Todd Turcotte, owner of Highland Bowl, didn’t mince words when talking to The Herald this week: He’s frustrated. He’s angry. He’s worried about what the future holds.
In speaking with several businesses these last few months, it’s clear he’s not alone, even if he’s more blunt in his assessment of the current state of the state. Many are discouraged by what they see as a lack of a long-term plan, even while acknowledging that such plans cannot be set in stone when dealing with a pandemic that has a lethal mind of its own.
This has always been the terrible balancing act for our state and local leaders. Fighting a virus dictates that lockdowns may be required and that, at times, people will be asked to quarantine. But doing so means the shuttering of businesses, the laying off of workers, and putting people’s livelihoods in critical jeopardy. It’s why lockdowns should only ever be viewed as temporary fixes, and why more long-term approaches to dealing with an infectious disease that shows no indication of just disappearing on its own are needed.
Without one, the state will likely see the end of many small, family-owned establishments that, even with federal and state aid, simply won’t be able to navigate a world where shutting the doors every few weeks or months is a possibility.
Connecticut currently finds itself in an enviable position. After a horrific spring that saw the state’s per-capita death rate climb to frightening levels, things are heading in the right direction. The state has partially opened back up, navigating Phase-One and Phase-Two of Connecticut’s plan without much issue, and the state’s infection rate, daily death count and number of hospitalizations remain some of the lowest in the country.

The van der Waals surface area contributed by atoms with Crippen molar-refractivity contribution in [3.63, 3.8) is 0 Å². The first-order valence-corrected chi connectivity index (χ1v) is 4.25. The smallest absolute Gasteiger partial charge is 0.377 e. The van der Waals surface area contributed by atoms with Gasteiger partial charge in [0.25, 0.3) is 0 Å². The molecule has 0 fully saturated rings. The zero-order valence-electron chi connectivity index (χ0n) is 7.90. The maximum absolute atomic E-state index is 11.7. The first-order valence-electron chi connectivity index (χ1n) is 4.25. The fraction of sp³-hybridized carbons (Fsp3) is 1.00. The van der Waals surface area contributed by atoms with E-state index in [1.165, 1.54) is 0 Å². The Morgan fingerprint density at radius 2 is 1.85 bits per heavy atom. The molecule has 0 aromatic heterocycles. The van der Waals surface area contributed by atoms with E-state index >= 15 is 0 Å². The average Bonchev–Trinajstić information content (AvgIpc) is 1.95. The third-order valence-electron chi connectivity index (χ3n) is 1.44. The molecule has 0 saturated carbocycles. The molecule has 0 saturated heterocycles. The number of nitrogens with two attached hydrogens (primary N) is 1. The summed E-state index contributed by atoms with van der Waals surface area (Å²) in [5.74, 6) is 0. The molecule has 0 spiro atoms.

Gov. Ned Lamont has delayed the Phase-Three reopening, which would have allowed for more businesses to open, more capacity at some local establishments, and less restrictions on the number of people allowed at certain gatherings. Lamont’s decision was, he said, based on the fact that, across the country, many states have seen a significant rise in infection rates and cases, and some have suggested the increases could be due to those states reopening too soon. Given that, it’s understandable that Lamont would want to be cautious. No one wants to see Connecticut return to those dark days of April and early May when it felt as if the virus was spreading at an exponential rate.
Too many people lost loved ones during that time — Connecticut has experienced more than 4,400 deaths due to COVID-19 thus far.
Yet, one can’t blame local business owners for being frustrated when their futures are so negatively impacted by the happenings in distant states that have little way of influencing what occurs in Connecticut. If Lamont and other state leaders are hesitant to continue moving forward with reopening plans now, when the numbers look so good, when exactly will be the right time to resume?
Turcotte told The Herald that he remains in fear of being told that his business must be locked down again. We don’t blame him. Connecticut must continue to do what is necessary to keep its citizens healthy and safe, but it must have a long-term plan...one communicated clearly to all state stake-holders.